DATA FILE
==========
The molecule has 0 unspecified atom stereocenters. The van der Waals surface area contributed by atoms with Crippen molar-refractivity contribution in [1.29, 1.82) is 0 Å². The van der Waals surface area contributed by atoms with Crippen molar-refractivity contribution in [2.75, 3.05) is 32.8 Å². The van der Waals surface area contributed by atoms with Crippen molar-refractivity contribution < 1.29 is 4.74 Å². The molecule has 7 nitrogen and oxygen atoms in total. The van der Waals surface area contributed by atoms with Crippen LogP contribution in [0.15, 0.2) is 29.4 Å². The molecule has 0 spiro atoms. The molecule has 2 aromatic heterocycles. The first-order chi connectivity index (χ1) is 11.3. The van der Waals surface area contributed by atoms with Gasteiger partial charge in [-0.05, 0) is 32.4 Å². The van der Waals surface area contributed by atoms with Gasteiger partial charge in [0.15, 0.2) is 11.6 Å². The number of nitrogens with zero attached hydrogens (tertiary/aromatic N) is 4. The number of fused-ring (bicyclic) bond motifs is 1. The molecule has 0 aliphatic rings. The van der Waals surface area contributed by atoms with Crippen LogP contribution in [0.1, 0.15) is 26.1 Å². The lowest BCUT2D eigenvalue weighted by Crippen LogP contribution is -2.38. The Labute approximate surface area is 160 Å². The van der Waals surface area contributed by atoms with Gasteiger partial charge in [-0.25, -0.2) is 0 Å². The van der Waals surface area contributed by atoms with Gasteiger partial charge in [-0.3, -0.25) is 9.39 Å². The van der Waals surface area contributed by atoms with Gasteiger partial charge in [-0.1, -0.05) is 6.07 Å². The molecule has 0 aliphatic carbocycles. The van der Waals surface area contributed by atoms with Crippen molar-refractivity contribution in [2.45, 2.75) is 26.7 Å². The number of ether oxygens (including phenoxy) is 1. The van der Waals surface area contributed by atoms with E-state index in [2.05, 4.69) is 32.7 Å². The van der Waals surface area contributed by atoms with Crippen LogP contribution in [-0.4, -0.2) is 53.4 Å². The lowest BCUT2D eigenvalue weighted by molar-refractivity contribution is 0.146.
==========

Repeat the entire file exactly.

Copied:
The molecule has 0 unspecified atom stereocenters. The van der Waals surface area contributed by atoms with Crippen molar-refractivity contribution in [1.29, 1.82) is 0 Å². The van der Waals surface area contributed by atoms with Crippen molar-refractivity contribution in [2.75, 3.05) is 32.8 Å². The van der Waals surface area contributed by atoms with Crippen molar-refractivity contribution < 1.29 is 4.74 Å². The molecule has 7 nitrogen and oxygen atoms in total. The van der Waals surface area contributed by atoms with Crippen LogP contribution in [0.15, 0.2) is 29.4 Å². The molecule has 0 spiro atoms. The molecule has 2 aromatic heterocycles. The first-order chi connectivity index (χ1) is 11.3. The van der Waals surface area contributed by atoms with Gasteiger partial charge in [-0.05, 0) is 32.4 Å². The van der Waals surface area contributed by atoms with Gasteiger partial charge in [0.15, 0.2) is 11.6 Å². The number of nitrogens with zero attached hydrogens (tertiary/aromatic N) is 4. The number of fused-ring (bicyclic) bond motifs is 1. The molecule has 0 aliphatic rings. The van der Waals surface area contributed by atoms with Crippen LogP contribution in [0.1, 0.15) is 26.1 Å². The lowest BCUT2D eigenvalue weighted by Crippen LogP contribution is -2.38. The Labute approximate surface area is 160 Å². The van der Waals surface area contributed by atoms with Gasteiger partial charge in [-0.25, -0.2) is 0 Å². The van der Waals surface area contributed by atoms with Gasteiger partial charge in [-0.3, -0.25) is 9.39 Å². The van der Waals surface area contributed by atoms with Gasteiger partial charge in [-0.1, -0.05) is 6.07 Å². The molecule has 0 aliphatic carbocycles. The van der Waals surface area contributed by atoms with Crippen molar-refractivity contribution in [2.45, 2.75) is 26.7 Å². The number of ether oxygens (including phenoxy) is 1. The van der Waals surface area contributed by atoms with E-state index in [2.05, 4.69) is 32.7 Å². The van der Waals surface area contributed by atoms with Crippen LogP contribution in [-0.4, -0.2) is 53.4 Å². The lowest BCUT2D eigenvalue weighted by molar-refractivity contribution is 0.146.